Creswell gun store owner says paperwork for gun sales is extensive, but worth it
CRESWELL, Ore. – Across the country, gun sales are extremely regulated. Every gun going in or out of a shop is accounted for and every customer who purchases a gun must go through a background check. On top of that, every dealer who sells a gun must keep track of it all.
“Everything's booked in and booked out. This is when it came in, the dates that it came in, who it went out to and the date that it went out,” said Raye Gunter, owner of Emerald Valley Armory.
Not one firearm goes out the door without completed paperwork. It starts with a 44-73.
“Under indictment? Ever been convicted of a felony? Are you a fugitive from justice?” Gunter described the initial form.
It’s a federal background check that must be approved before purchase.
“Our core mission is protecting the public from violent crime involving the illegal use of firearms and explosives. We take that very seriously,” said Jason Chudy from the Bureau of Alcohol, Tobacco, Firearms and Explosives, also known as ATF.
“ATF periodically comes into our shops, does an inventory of everything we have, goes through or books, takes an inventory of everything that we have, makes sure everything is logged in and logged out correctly. They go through our 4473s to make sure that we're getting our information correctly,” Gunter said.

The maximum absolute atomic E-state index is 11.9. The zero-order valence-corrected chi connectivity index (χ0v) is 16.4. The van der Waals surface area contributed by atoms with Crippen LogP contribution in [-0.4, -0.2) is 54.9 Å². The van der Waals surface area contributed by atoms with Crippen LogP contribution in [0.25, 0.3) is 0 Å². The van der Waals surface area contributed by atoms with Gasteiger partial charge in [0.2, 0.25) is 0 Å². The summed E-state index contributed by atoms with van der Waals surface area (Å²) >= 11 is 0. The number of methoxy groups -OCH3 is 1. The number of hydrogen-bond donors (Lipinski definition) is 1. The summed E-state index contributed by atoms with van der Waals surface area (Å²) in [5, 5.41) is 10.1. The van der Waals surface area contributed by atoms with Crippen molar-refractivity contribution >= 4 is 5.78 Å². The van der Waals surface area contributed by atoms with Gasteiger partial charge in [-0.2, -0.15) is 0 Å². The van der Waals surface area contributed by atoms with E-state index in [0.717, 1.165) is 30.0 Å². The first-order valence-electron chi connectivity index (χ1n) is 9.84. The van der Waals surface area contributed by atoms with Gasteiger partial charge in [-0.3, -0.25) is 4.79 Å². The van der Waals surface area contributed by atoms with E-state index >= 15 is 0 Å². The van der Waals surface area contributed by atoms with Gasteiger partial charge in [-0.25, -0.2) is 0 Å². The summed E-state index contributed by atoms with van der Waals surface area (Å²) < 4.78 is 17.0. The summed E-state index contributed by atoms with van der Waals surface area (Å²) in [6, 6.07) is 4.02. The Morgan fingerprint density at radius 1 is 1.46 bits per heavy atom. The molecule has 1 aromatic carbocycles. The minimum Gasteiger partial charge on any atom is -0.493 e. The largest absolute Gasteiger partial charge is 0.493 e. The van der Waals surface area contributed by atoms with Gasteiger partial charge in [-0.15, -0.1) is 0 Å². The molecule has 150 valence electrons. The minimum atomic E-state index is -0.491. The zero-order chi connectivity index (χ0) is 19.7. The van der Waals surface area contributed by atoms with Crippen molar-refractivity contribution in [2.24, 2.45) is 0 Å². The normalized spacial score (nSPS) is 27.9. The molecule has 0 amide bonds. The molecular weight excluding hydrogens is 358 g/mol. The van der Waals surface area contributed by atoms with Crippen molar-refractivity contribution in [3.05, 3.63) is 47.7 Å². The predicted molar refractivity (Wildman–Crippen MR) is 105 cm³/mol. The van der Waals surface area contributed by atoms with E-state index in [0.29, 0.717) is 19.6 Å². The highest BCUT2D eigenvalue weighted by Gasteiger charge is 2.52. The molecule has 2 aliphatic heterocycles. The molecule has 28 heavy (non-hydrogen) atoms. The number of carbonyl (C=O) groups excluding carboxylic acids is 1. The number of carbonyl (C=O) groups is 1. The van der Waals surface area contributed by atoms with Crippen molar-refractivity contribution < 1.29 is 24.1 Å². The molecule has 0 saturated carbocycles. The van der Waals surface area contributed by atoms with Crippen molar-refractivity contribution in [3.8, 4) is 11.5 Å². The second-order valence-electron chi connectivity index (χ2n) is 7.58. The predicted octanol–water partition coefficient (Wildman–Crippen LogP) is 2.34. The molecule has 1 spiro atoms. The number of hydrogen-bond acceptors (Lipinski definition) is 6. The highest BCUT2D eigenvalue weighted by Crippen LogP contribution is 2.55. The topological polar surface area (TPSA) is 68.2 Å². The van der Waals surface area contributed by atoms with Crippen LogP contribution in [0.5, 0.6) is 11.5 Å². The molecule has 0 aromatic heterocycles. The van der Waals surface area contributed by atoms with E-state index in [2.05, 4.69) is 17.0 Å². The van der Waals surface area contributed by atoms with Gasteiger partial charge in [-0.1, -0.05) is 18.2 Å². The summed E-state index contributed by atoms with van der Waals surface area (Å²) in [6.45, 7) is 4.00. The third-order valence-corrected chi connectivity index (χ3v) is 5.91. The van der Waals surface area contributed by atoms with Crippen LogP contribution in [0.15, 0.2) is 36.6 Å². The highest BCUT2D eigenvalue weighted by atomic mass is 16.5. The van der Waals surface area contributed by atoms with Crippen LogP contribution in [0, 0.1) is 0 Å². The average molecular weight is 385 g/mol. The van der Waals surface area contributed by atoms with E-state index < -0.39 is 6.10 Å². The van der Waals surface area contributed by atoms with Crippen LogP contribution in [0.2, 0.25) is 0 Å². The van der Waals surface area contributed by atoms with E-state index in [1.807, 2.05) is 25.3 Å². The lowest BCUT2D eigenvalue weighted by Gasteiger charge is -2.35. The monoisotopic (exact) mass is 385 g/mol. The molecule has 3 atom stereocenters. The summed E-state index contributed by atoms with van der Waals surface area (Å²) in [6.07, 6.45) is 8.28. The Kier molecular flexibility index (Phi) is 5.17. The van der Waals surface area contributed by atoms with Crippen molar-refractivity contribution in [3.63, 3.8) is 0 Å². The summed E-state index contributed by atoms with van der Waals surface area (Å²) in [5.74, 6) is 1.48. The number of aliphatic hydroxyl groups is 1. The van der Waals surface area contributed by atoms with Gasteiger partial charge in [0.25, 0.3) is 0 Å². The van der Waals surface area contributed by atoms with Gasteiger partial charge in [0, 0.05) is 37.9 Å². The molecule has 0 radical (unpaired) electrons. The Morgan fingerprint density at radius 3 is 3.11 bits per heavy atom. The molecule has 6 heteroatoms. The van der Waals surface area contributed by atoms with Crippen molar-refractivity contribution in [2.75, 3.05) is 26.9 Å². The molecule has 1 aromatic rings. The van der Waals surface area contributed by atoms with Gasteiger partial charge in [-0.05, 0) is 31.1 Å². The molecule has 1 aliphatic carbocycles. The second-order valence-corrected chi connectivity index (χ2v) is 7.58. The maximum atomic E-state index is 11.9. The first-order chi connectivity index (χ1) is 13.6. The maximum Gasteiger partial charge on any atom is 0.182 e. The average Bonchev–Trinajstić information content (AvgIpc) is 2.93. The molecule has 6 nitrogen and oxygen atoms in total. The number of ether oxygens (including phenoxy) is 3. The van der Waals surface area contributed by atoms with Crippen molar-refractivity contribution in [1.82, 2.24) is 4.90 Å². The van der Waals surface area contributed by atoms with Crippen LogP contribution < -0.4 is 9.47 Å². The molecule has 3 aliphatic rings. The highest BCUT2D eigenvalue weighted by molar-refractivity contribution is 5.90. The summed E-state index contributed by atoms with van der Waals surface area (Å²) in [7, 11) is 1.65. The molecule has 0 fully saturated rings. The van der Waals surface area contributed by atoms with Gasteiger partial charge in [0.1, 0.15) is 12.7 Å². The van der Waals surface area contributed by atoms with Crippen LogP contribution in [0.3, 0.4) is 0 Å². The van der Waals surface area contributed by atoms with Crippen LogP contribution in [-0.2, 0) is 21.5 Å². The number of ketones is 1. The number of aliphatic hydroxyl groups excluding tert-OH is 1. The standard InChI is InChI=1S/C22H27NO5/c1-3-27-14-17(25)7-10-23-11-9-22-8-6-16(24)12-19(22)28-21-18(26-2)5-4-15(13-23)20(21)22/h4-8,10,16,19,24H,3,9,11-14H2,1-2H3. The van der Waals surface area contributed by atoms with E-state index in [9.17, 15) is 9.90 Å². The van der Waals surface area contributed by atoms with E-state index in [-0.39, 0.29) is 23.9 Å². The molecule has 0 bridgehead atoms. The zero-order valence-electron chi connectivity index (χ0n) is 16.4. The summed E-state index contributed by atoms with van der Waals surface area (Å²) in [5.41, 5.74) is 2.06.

Convicted felons, fugitives, and domestic violence criminals are just a few examples of people who cannot buy a gun.
“The last thing I want to do is sell a firearm to somebody who's going to do something bad with it,” Gunter said.
For the most part, those people know they can’t and won’t even try to purchase a firearm, Gunter said.
He said he’s already turned away two customers this year who didn’t pass the background check.
“That's a lot. I don't think we had any last year that were denied,” he said.
Gunter and ATF said illegal gun transactions through licensed dealers are rare.
“There are cases where you've got dealers who are doing shady stuff, but it's not the norm. I would say less than one percent,” Gunter said.
He said all of the documentation is a lot of work, but it’s worth it to make sure guns don’t end up in the wrong hands.
Gunter said he’s also always on the lookout for straw sales. That’s when one person buys a firearm for someone else who can’t legally buy one for himself or herself. That’s a felony too and he says if he sees it, he puts a stop to the sale immediately.